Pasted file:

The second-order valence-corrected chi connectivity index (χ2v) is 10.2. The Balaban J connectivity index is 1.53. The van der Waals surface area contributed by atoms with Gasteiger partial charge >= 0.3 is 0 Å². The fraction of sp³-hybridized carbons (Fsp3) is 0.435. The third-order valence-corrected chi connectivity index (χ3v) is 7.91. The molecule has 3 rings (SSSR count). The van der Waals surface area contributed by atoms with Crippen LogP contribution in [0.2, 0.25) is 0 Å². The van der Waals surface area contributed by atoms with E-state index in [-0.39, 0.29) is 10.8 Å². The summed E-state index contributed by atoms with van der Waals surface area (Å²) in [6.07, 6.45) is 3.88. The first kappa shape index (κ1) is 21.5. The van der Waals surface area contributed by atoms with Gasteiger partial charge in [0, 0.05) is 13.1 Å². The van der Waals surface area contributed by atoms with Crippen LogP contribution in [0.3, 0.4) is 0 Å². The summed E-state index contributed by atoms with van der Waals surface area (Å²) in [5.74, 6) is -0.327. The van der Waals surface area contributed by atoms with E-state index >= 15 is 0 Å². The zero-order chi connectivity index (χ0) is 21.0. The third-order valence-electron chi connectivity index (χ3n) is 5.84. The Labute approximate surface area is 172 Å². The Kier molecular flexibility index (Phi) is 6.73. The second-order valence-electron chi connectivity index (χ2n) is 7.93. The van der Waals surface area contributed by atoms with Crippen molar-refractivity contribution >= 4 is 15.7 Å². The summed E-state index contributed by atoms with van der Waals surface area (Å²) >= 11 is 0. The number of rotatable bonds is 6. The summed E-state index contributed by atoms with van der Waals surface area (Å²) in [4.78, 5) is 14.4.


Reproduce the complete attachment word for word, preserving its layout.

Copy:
The second-order valence-corrected chi connectivity index (χ2v) is 10.2. The Balaban J connectivity index is 1.53. The van der Waals surface area contributed by atoms with Gasteiger partial charge >= 0.3 is 0 Å². The fraction of sp³-hybridized carbons (Fsp3) is 0.435. The third-order valence-corrected chi connectivity index (χ3v) is 7.91. The molecule has 3 rings (SSSR count). The van der Waals surface area contributed by atoms with Crippen LogP contribution in [0.2, 0.25) is 0 Å². The van der Waals surface area contributed by atoms with E-state index in [-0.39, 0.29) is 10.8 Å². The summed E-state index contributed by atoms with van der Waals surface area (Å²) in [6.07, 6.45) is 3.88. The first kappa shape index (κ1) is 21.5. The van der Waals surface area contributed by atoms with Gasteiger partial charge in [0, 0.05) is 13.1 Å². The van der Waals surface area contributed by atoms with Crippen LogP contribution in [0.3, 0.4) is 0 Å². The summed E-state index contributed by atoms with van der Waals surface area (Å²) in [5.74, 6) is -0.327. The van der Waals surface area contributed by atoms with E-state index >= 15 is 0 Å². The zero-order chi connectivity index (χ0) is 21.0. The third-order valence-electron chi connectivity index (χ3n) is 5.84. The Labute approximate surface area is 172 Å². The Kier molecular flexibility index (Phi) is 6.73. The second-order valence-electron chi connectivity index (χ2n) is 7.93. The van der Waals surface area contributed by atoms with Crippen molar-refractivity contribution >= 4 is 15.7 Å². The summed E-state index contributed by atoms with van der Waals surface area (Å²) >= 11 is 0. The number of rotatable bonds is 6. The summed E-state index contributed by atoms with van der Waals surface area (Å²) in [4.78, 5) is 14.4.